When it was born on July 5, 1948, the NHS was the first completely free healthcare service in the world based on citizenship. Fast-forward to today and the NHS employs around 1.4 million people across the UK.
But while the doctors, nurses and other healthcare professionals who work in the NHS provide vital health services and much-needed support, what happens when they need support themselves?
Unfortunately, the final report from the NHS Staff and Learners’ Mental Wellbeing Commission, led by HEE, has highlighted that one in three NHS staff have felt unwell due to work-related stress. Furthermore, around half of NHS employees have gone in to work despite feeling unwell, because they felt pressure from their manager, colleagues or themselves.
The report says that NHS staff do not often talk about their mental health with family and friends, choosing instead to hide how they are feeling. Moreover, it says that increased pressure has led to a growing number of NHS staff – particularly female nurses – taking their own lives.
The HEE report makes a number of recommendations (32 in total) for improving the mental wellbeing of NHS staff, including:
- Psychological support to staff affected by the suicide of a colleague.
- Social spaces that allow staff to discuss worries in confidence.
- Better rest spaces for on-call staff and trainees during and after their shifts, allowing them to sleep, shower and eat.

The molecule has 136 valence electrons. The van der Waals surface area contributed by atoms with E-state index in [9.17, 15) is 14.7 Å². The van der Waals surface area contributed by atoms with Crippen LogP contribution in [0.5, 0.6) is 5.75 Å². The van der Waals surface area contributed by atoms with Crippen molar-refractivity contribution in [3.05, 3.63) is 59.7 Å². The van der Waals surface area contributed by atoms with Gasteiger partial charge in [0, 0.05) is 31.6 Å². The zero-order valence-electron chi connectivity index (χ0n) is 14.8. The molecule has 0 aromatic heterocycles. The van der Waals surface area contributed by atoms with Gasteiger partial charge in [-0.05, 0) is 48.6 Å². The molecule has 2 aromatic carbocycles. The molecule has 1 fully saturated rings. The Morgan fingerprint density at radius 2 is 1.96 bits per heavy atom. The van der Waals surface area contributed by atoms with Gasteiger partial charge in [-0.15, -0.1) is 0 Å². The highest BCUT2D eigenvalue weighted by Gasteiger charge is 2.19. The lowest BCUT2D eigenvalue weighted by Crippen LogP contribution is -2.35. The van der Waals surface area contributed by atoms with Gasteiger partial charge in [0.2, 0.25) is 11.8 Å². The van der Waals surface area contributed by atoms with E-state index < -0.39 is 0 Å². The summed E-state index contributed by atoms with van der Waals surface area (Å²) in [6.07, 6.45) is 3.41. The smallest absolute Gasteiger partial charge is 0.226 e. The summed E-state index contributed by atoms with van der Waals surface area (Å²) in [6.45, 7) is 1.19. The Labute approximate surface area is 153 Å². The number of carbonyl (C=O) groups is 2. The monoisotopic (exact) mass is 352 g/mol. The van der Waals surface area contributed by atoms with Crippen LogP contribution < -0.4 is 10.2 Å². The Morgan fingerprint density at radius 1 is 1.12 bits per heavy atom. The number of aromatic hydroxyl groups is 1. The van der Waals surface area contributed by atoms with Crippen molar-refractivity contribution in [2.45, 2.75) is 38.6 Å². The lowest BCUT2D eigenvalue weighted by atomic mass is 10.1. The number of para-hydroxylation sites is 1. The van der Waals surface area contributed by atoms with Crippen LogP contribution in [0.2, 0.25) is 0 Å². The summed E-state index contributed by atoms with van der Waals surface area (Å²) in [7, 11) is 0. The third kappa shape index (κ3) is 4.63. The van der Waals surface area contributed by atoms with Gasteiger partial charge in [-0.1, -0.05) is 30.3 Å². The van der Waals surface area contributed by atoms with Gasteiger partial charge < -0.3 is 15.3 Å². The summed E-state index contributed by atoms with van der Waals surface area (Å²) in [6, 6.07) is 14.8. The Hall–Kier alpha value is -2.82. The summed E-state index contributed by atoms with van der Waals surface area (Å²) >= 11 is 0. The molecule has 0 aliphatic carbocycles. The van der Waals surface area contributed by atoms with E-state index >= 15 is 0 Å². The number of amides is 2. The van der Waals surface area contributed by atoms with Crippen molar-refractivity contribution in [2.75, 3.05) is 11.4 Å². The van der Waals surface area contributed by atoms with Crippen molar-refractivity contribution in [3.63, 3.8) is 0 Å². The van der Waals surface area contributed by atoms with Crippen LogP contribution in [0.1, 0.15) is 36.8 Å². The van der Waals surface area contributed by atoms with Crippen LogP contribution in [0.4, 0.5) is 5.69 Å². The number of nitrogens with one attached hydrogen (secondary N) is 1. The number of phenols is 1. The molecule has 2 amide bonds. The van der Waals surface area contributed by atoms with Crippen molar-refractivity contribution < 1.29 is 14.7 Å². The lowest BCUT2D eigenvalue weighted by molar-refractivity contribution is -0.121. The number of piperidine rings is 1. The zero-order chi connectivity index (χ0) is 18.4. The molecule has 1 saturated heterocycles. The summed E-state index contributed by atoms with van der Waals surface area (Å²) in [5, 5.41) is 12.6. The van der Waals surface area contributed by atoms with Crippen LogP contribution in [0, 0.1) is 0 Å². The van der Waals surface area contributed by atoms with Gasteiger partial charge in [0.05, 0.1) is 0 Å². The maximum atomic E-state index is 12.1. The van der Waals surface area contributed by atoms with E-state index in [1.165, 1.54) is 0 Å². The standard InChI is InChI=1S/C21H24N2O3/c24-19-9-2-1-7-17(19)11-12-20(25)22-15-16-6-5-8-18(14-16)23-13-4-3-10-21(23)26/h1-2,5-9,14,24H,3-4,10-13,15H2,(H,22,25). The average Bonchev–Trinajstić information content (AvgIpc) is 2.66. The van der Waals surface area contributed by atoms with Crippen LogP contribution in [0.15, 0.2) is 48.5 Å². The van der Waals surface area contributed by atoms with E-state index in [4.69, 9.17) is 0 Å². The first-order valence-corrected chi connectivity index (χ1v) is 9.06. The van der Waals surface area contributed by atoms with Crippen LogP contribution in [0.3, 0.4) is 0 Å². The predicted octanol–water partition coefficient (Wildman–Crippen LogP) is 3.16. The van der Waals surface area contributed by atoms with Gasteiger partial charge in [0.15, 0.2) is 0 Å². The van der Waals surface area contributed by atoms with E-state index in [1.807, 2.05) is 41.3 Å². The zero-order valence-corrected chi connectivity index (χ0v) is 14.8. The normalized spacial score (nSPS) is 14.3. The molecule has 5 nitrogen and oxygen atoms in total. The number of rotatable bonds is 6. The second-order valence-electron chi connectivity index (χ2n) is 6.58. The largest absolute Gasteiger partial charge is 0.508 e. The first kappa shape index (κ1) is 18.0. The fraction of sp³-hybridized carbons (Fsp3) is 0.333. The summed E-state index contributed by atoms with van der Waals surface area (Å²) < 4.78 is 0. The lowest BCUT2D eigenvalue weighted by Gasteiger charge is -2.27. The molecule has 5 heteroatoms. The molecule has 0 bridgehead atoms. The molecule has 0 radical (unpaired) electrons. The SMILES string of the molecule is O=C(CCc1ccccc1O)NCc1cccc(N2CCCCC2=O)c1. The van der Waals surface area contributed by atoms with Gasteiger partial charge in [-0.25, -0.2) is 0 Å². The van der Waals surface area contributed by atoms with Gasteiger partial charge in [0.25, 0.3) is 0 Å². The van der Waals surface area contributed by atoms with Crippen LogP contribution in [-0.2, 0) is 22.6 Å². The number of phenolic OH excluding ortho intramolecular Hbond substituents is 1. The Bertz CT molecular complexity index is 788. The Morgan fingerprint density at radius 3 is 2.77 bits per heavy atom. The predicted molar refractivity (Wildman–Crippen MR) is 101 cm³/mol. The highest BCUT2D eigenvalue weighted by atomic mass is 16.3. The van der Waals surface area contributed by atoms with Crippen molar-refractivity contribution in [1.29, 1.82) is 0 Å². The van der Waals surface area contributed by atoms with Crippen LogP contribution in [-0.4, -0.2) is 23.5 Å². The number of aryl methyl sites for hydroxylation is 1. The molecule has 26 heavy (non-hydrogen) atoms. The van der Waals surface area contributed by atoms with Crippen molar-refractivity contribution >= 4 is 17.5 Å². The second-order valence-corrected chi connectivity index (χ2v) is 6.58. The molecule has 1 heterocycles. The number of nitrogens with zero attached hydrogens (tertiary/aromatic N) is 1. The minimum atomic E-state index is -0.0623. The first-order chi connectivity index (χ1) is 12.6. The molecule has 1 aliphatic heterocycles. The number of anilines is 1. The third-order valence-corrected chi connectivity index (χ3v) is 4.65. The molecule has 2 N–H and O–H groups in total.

- A dedicated ‘Samaritans-style’ mental health helpline giving confidential advice and support 24 hours a day.
- Fast-tracked mental health referrals for NHS staff if requested as a priority from either a GP or an occupational health clinician.
- NHS ‘Workforce Wellbeing Guardians’ in every NHS organisation to champion mental health and wellbeing support, as well as helping to ensure a number of wellbeing principles are adhered to.
- Post-incident support for NHS frontline employees, such as peer group support or a more formal psychological assessment.
The report says that occupational health services are now viewed as a back-office function, having been subjected to significant budget cuts, and somewhere employees are sent rather than turn to for help.
Going forward, the HEE would like to see an “NHS for the NHS” where occupational health services are prioritised as a frontline clinical function with suitable funding.
For the report, HEE staff spoke with NHS employees who have been affected by their experiences at work, as well as family members who had lost relatives through suicide.
Health and social care secretary Matt Hancock said: “Working under pressure, NHS staff put themselves in some of the most challenging situations imaginable as part of their unwavering commitment to caring for us all. So they deserve unwavering support from us all.
“I’m so proud of the service NHS staff give, so the mental and physical wellbeing of the people who work in our health service must be our utmost priority. Today’s important report helps guide how we can do that, from creating the right culture of support to giving everyone somewhere to turn in the toughest times.”
The government is right to recognise that the mental health and wellbeing of NHS employees should be treated as a priority. Hopefully, the recommendations outlined in the HEE report will have a positive impact and allow the amazing employees of the NHS to perform their jobs to the very best of their abilities.
I joined Premier Choice Group as an SME/Corporate Consultant in 2017 and look after the Healthcare & Protection needs of a nationwide portfolio. I began my career in Healthcare and Protection in 1985 with BUPA, before moving on to Royal & Sun Alliance. In 2002, I became an Intermediary and worked with Private Clients, SME’s and Corporate clients on a local, national and international basis.